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According to Rindler the geodetic effect can be considered as consisting of Thomas precession combined with the effect of moving through curved space.

Wolfgang Rindler (2006) Relativity: special, general, and cosmological (2nd Ed.) p234

However according to Misner, Thorne, and Wheeler, Gravitation, p. 1118, Thomas precession does not come into play for a freely moving satellite.

See: http://en.wikipedia.org/wiki/Talk:Geodetic_effect

I think that although a freely moving satellite doesn't feel gravity, it's relation to an observer is still subject to lorentz transformations and hence Thomas precesssion.

So who is right ? Rindler or Misner, Thorne, and Wheeler ?

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2 Answers 2

up vote 3 down vote accepted

The difference between Rindler's wording and the MTW wording is just a difference in the choice of coordinates.

Thomas precession in STR

First, what is the Thomas precession? It is a special relativistic effect so the original derivation of the Thomas precession only applies in flat spacetimes. In other words, Rindler's application of the Thomas precession in the context of general relativity requires one to specify how the flat special relativistic spacetime is identified with, or embedded into, the curved spacetime in general relativity.

The Thomas precession is a change of the angular momentum that a gyroscope undergoes when it is attached to another object whose velocity is changing and going along a curve in the space of velocities. Why does it occur?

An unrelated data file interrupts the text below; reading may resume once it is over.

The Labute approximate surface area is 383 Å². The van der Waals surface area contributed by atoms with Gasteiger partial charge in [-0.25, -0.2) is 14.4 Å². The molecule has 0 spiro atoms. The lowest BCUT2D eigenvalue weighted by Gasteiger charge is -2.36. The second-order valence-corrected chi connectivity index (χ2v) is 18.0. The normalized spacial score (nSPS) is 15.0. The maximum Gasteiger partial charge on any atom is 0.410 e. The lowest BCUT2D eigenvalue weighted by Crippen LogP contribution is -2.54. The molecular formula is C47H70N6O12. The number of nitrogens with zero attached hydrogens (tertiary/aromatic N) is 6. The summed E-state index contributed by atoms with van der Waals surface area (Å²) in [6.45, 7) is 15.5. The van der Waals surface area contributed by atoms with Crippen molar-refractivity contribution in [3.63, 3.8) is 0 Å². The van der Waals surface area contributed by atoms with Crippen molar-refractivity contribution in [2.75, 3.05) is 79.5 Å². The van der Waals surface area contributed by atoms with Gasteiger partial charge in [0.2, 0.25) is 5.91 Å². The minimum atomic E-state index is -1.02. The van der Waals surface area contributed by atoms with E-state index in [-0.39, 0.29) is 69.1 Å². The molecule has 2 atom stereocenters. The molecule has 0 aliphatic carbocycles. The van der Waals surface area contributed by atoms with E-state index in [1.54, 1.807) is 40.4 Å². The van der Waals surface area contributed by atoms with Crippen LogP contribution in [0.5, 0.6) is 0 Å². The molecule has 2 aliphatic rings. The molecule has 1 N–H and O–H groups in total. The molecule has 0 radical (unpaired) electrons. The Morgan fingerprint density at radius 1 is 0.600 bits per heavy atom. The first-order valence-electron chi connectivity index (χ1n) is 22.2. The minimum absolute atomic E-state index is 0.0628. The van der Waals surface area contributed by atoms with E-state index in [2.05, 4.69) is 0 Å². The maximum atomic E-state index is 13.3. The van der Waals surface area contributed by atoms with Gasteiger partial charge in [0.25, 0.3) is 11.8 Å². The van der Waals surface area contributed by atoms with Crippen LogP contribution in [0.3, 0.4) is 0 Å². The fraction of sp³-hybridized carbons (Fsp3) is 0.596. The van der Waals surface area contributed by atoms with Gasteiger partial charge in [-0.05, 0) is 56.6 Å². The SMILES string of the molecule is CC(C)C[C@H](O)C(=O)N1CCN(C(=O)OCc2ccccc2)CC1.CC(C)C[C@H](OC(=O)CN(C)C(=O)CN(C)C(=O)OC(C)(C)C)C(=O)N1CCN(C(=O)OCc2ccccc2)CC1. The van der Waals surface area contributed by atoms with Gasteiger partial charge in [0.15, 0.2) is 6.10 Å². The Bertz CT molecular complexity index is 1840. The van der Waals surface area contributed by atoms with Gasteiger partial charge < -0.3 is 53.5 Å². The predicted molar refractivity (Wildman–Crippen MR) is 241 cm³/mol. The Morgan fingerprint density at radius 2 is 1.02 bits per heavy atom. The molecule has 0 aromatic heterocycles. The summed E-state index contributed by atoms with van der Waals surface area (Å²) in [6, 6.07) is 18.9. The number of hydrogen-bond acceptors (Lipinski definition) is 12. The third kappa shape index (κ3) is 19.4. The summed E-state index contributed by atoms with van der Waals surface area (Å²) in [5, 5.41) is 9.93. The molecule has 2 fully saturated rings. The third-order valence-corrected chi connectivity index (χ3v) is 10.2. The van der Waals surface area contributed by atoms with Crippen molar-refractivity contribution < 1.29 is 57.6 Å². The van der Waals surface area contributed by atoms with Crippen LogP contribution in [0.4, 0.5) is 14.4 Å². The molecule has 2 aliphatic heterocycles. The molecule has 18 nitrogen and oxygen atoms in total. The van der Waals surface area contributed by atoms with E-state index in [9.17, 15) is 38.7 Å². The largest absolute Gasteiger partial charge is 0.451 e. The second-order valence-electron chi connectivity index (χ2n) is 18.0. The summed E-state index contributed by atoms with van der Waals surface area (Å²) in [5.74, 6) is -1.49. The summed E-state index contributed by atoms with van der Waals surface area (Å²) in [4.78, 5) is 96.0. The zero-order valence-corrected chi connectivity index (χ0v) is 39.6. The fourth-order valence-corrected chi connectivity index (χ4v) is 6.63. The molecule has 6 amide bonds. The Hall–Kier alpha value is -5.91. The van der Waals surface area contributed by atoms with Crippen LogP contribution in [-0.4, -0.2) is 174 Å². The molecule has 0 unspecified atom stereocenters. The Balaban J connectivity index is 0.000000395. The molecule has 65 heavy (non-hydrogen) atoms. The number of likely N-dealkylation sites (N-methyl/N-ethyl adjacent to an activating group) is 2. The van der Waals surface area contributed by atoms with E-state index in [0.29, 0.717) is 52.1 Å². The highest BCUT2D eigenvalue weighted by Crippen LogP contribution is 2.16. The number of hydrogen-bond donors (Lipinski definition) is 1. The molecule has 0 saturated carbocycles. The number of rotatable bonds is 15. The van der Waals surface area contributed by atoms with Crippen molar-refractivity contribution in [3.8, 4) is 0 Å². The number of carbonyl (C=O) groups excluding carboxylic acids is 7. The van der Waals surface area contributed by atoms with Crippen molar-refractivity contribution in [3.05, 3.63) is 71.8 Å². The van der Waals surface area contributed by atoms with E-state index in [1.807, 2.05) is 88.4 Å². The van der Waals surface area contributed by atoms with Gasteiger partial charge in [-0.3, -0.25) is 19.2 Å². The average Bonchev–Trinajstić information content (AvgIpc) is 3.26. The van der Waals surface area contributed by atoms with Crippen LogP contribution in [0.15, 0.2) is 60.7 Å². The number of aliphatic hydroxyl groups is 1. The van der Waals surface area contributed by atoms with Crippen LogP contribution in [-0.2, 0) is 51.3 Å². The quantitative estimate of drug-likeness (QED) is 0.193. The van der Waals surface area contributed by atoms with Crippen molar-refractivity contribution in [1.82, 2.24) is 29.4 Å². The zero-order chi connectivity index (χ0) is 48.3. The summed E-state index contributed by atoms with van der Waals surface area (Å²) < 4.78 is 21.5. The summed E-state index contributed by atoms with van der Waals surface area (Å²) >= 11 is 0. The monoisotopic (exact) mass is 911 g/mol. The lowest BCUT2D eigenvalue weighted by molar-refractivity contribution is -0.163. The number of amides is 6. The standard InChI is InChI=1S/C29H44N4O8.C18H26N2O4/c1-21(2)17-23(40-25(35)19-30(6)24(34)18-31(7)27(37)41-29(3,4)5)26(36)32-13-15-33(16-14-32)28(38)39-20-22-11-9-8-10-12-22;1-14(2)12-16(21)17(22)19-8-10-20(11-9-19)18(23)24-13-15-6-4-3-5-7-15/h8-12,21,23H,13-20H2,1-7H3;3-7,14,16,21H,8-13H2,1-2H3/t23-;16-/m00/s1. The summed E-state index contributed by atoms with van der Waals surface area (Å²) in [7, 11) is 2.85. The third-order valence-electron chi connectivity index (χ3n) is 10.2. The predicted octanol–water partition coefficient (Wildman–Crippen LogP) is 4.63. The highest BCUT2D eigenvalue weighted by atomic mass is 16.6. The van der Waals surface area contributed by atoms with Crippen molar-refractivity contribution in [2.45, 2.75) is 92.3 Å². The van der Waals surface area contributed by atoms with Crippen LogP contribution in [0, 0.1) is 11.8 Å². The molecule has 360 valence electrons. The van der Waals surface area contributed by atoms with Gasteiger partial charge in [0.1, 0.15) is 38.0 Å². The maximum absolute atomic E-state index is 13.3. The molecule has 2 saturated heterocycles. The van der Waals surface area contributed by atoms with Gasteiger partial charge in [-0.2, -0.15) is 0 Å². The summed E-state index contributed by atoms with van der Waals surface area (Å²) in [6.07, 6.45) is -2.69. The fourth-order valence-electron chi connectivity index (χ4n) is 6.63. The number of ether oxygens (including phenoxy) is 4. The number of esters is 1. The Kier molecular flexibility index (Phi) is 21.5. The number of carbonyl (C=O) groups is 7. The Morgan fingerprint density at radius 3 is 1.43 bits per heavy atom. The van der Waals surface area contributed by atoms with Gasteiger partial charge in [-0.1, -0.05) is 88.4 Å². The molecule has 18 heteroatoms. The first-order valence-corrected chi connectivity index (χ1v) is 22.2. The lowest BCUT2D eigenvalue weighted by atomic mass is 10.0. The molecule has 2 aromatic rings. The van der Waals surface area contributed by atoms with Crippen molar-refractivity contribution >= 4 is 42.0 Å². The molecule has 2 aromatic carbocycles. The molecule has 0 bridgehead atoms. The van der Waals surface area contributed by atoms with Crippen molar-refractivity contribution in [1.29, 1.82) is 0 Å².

Well, in special relativity, the velocity is a vector $u^\mu$ normalized so that $u^\mu u_\mu=1$. The space of such vectors is a two-part hyperboloid in a Minkowski space (its intrinsic signature is purely spacelike). Now, the angular momentum of a gyroscope moving together with an object is given by an antisymmetric tensor $J_{\mu\nu}$ that satisfies $J_{\mu\nu}u^\nu=0$. Now, if you try to parallel transport this tensor $J_{\mu\nu}$ along a path inside the hyperboloid, it will not return to itself because the hyperboloid is a curved submanifold. Instead, it will rotate by an angle around an axis (one that depends on the path in the space of velocities) - and this is what we mean by the Thomas precession.

General relativity

In the case of a gyroscope attached to a satellite in a gravitational field described by general relativity, we may describe the vicinity of the world line of the satellite as a piece of flat Minkowski spacetime. After a whole orbit, we return to the same place in space. However, the orbit won't be quite periodic in our "flat, thin, and long Minkowski cylinder" surrounding the world line. Instead, we will induce both a rotation of the velocity space as well as a rotation of the ordinary position space, caused by the actual curvature of the space. Rindler probably calculates the full effect by summing these two contributions - from the monodromy in the uniformly curved velocity space and from the monodromy in the actual spacetime curved by the presence of matter.